23 May 2011 Little Dog learning of tractive and compressive terrain characteristics
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Abstract
In recent years research into legged locomotion across extreme terrains has increased. Much of this work was done under the DARPA Learning Legged Locomotion program that utilized a standard Little Dog robot platform and prepared terrain test boards with known geometric data. While path planing using geometric information is necessary, acquiring and utilizing tractive and compressive terrain characteristics is equally important. This paper describes methods and results for learning tractive and compressive terrain characteristics with the Little Dog robot. The estimation of terrain traction and compressive/support capabilities using the mechanisms and movements of the robot rather than dedicated instruments is the goal of this research. The resulting characteristics may differ from those of standard tests, however they will be directly usable to the locomotion controllers given that they are obtained in the physical context of the actual robot and its actual movements. This paper elaborates on the methods used and presents results. Future work will develop better suited probabilistic models and interwave these methods with other purposeful actions of the robot to lessen the need for direct terrain probing actions.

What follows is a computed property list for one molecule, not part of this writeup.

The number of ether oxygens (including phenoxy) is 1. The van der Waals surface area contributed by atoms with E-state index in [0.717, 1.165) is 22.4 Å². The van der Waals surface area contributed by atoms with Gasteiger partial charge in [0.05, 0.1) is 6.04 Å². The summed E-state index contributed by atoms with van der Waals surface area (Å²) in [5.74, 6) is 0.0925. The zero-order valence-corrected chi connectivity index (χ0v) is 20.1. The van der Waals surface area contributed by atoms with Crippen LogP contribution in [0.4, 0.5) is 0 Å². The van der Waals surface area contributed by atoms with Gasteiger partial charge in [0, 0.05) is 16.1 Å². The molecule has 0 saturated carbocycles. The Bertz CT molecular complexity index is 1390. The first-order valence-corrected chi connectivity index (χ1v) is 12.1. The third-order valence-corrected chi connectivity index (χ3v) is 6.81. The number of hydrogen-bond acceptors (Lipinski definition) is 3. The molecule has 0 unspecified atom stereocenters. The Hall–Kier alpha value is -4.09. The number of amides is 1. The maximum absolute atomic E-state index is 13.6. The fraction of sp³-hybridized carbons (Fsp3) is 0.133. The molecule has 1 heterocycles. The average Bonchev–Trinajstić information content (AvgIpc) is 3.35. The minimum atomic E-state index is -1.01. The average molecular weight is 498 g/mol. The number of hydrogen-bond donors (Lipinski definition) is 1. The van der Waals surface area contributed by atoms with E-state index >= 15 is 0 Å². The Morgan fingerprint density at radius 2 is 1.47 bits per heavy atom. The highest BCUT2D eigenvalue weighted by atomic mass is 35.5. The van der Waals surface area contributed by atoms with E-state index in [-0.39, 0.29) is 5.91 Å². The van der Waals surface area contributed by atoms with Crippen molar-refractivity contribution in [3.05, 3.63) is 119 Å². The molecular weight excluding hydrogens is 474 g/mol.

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Bruce L. Digney, "Little Dog learning of tractive and compressive terrain characteristics", Proc. SPIE 8045, Unmanned Systems Technology XIII, 80450I (23 May 2011); doi: 10.1117/12.883276; https://doi.org/10.1117/12.883276
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